The potential for the spread of antibiotic resistance in sewers was proposed based on the observation that levels of antibiotics in sewage can exceed the semi-maximum inhibitory concentration and that sewers have high concentrations of bacteria.47,49 While there is potential for gene exchange and growth of ARB based on comparison of predicted no-effect concentrations and observed sewage concentrations (Fig. 1), there is limited evidence demonstrating these phenomena in sewers/sewage beyond the measurement of high concentrations of ARB and ARG in sewage (Table 1). A study of hospital wastewater in a simulated sewer system did not find evidence for selection for fluoroquinolone resistance despite accumulation of fluoroquinolone in sewer sediments.24 Antibiotic residuals were associated with different bacterial communities in hospital and urban sewage via correspondence analysis and the percentage of ARB and the concentrations of penicillin G, tetracycline, and ciprofloxacin were correlated.43 However, the relative importance of selection for resistance after excretion into sewers or prior to excretion is unknown. Other compounds present in sewers may co-select for resistance including heavy metals and disinfectants,79 which could explain persistence of resistance in observed sewers. Correlations between ARB prevalence and arsenic were also observed in sewers.43

Limited evidence is available for determining the role of HGT in sewers. HGT of gentamicin resistance plasmids in Staphylococcus aureus has been observed in dewatered sewage and sewage bioreactors.80 But, the antibiotic concentrations observed in hospital sewage for this study were reported to be below the levels needed to increase plasmid transfer frequencies indicating that HGT was likely not able to occur in sewers. However, HGT is one possible explanation for the observation of the identical resistance profiles for ESBL producers from different Phene Plate (PhP) typed E. coli isolates in hospital sewage.40 Many other factors may affect the survival of ARB and potential for HGT in sewers including sewer type (combined versus separate sanitary sewers), pipe material (a variety of original and liner materials may be used that could affect pH and the chemical microenvironment), flow type (open channel versus forced main), amount of sewer deposits, and sewer maintenance (i.e., frequency of cleaning, amount of infiltration and inflow).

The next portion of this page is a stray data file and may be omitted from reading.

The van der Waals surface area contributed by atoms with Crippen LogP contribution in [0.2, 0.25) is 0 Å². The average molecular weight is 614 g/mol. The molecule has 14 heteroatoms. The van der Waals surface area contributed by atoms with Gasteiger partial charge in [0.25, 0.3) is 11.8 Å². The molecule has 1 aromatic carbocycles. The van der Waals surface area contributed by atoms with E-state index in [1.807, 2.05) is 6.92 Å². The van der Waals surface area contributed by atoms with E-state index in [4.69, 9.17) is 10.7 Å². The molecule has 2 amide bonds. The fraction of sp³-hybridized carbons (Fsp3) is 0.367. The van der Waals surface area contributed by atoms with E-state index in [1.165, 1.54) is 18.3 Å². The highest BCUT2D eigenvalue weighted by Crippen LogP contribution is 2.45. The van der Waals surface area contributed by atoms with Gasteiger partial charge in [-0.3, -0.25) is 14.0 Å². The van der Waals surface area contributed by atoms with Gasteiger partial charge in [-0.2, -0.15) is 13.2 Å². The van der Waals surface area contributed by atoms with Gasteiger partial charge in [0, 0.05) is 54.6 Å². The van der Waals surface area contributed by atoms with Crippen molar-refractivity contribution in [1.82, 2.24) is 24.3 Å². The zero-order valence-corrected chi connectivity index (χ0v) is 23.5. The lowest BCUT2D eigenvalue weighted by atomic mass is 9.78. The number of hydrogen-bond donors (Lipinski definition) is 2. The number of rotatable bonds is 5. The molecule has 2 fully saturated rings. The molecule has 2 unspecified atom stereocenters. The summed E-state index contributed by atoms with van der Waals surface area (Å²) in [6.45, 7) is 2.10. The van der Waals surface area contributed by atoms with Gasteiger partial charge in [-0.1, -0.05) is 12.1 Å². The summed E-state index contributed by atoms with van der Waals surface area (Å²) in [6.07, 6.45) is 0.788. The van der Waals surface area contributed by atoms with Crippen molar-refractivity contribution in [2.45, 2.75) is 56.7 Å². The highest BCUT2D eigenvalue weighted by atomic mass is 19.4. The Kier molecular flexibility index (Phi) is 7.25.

6. Conclusions

Sewers systems may serve as an important role in understanding population level trends as interest increases in monitoring antibiotic resistance and mitigating its spread in the environment. Sewage contains measurable levels of antibiotics that may be reasonably estimated via PEC calculations. But, comparisons to PEC are complicated by the variability in excretion rates, attenuation, and degradation in sewer lines. Sewage is also a source of ARB. Some correspondence exists between ARB found in sewage and in human waste and sera, but the paucity of data on ARB carriage in non-health care associated populations limits our ability to perform comparisons. Hospitals are a concentrated source of both ARB and ARG that may need to be accounted for in sewage surveillance studies. However, higher levels of certain ARB have been observed in municipal sewage that does not contain exceptional amounts of hospital waste, which highlights the gap in knowledge that exists about ARB in general (i.e., healthy) populations. In general trends can be expected to vary by antibiotic identity, ARB identity, and geography. Several pertinent factors (e.g., sewer pipe/liner material, system type) likely influencing the transmission of antibiotics and ARB in sewers have not been studied. Most notably, there is potential for, but limited data demonstrating, the growth/decay/HGT for ARB in sewer systems. Improved understanding of the processes occurring in our sewer infrastructure is needed to understand the health risk to public works employees and with sewer overflows, and to aid in interpretation of sewer surveillance data. This may be achieved through the application of techniques to better understand the resistome of the sewage microbial community (i.e., metagenomics) and the selective pressure applied by mixtures of antibiotics, their degradation products, and other co-selecting chemicals in sewers.

Acknowledgements

This work was supported in part by a grant from the National Science Foundation (#1510461).